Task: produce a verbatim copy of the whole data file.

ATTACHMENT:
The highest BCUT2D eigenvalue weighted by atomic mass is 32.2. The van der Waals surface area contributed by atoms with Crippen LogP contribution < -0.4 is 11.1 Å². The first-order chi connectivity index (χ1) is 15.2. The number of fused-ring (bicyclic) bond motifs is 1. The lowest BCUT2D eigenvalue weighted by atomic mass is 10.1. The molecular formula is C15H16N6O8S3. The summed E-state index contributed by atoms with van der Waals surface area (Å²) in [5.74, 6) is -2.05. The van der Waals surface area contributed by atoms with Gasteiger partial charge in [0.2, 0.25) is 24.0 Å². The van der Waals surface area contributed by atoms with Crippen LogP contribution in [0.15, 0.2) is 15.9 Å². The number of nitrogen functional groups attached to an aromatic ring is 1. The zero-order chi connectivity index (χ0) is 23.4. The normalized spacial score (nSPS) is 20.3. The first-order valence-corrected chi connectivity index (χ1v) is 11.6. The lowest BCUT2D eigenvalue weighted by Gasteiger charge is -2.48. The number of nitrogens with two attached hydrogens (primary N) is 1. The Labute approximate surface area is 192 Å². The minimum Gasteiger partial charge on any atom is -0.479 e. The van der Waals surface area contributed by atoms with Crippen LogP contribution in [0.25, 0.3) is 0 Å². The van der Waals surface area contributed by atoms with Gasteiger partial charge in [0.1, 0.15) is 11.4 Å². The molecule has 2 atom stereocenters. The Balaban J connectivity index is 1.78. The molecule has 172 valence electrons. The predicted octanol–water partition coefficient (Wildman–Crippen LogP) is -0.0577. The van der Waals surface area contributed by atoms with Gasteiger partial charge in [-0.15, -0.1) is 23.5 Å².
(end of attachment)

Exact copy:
The highest BCUT2D eigenvalue weighted by atomic mass is 32.2. The van der Waals surface area contributed by atoms with Crippen LogP contribution < -0.4 is 11.1 Å². The first-order chi connectivity index (χ1) is 15.2. The number of fused-ring (bicyclic) bond motifs is 1. The lowest BCUT2D eigenvalue weighted by atomic mass is 10.1. The molecular formula is C15H16N6O8S3. The summed E-state index contributed by atoms with van der Waals surface area (Å²) in [5.74, 6) is -2.05. The van der Waals surface area contributed by atoms with Gasteiger partial charge in [0.2, 0.25) is 24.0 Å². The van der Waals surface area contributed by atoms with Crippen LogP contribution in [0.15, 0.2) is 15.9 Å². The number of nitrogen functional groups attached to an aromatic ring is 1. The zero-order chi connectivity index (χ0) is 23.4. The normalized spacial score (nSPS) is 20.3. The first-order valence-corrected chi connectivity index (χ1v) is 11.6. The lowest BCUT2D eigenvalue weighted by Gasteiger charge is -2.48. The number of nitrogens with two attached hydrogens (primary N) is 1. The Labute approximate surface area is 192 Å². The minimum Gasteiger partial charge on any atom is -0.479 e. The van der Waals surface area contributed by atoms with Crippen LogP contribution in [0.25, 0.3) is 0 Å². The van der Waals surface area contributed by atoms with Gasteiger partial charge in [0.1, 0.15) is 11.4 Å². The molecule has 2 atom stereocenters. The Balaban J connectivity index is 1.78. The molecule has 172 valence electrons. The predicted octanol–water partition coefficient (Wildman–Crippen LogP) is -0.0577. The van der Waals surface area contributed by atoms with Gasteiger partial charge in [-0.15, -0.1) is 23.5 Å².